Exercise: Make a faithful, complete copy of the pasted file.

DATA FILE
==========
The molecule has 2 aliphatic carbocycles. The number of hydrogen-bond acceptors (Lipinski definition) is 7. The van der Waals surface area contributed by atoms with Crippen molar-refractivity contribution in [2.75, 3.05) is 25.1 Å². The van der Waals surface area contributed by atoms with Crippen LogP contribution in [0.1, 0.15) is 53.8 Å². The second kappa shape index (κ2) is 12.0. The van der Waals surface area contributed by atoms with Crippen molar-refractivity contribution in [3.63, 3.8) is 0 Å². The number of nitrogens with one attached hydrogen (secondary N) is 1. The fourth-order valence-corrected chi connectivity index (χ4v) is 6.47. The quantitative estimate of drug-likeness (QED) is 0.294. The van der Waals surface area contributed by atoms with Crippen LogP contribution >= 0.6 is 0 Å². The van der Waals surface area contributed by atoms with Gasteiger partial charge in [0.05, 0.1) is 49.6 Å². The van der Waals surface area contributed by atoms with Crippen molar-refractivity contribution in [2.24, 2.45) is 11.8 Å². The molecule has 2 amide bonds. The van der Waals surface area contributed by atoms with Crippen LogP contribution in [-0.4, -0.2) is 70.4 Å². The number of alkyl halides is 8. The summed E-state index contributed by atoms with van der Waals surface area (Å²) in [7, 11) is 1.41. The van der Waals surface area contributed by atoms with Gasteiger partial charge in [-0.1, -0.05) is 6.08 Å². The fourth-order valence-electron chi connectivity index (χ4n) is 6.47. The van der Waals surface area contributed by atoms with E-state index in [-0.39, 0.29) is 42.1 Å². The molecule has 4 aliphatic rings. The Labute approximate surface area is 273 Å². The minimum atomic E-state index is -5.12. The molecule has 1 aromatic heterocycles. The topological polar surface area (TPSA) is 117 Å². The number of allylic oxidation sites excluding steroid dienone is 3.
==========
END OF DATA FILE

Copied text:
The molecule has 2 aliphatic carbocycles. The number of hydrogen-bond acceptors (Lipinski definition) is 7. The van der Waals surface area contributed by atoms with Crippen molar-refractivity contribution in [2.75, 3.05) is 25.1 Å². The van der Waals surface area contributed by atoms with Crippen LogP contribution in [0.1, 0.15) is 53.8 Å². The second kappa shape index (κ2) is 12.0. The van der Waals surface area contributed by atoms with Crippen molar-refractivity contribution in [3.63, 3.8) is 0 Å². The number of nitrogens with one attached hydrogen (secondary N) is 1. The fourth-order valence-corrected chi connectivity index (χ4v) is 6.47. The quantitative estimate of drug-likeness (QED) is 0.294. The van der Waals surface area contributed by atoms with Crippen LogP contribution >= 0.6 is 0 Å². The van der Waals surface area contributed by atoms with Gasteiger partial charge in [0.05, 0.1) is 49.6 Å². The van der Waals surface area contributed by atoms with Crippen molar-refractivity contribution in [2.24, 2.45) is 11.8 Å². The molecule has 2 amide bonds. The van der Waals surface area contributed by atoms with Crippen LogP contribution in [-0.4, -0.2) is 70.4 Å². The number of alkyl halides is 8. The summed E-state index contributed by atoms with van der Waals surface area (Å²) in [7, 11) is 1.41. The van der Waals surface area contributed by atoms with Gasteiger partial charge in [-0.1, -0.05) is 6.08 Å². The fourth-order valence-electron chi connectivity index (χ4n) is 6.47. The van der Waals surface area contributed by atoms with E-state index in [-0.39, 0.29) is 42.1 Å². The molecule has 4 aliphatic rings. The Labute approximate surface area is 273 Å². The minimum atomic E-state index is -5.12. The molecule has 1 aromatic heterocycles. The topological polar surface area (TPSA) is 117 Å². The number of allylic oxidation sites excluding steroid dienone is 3.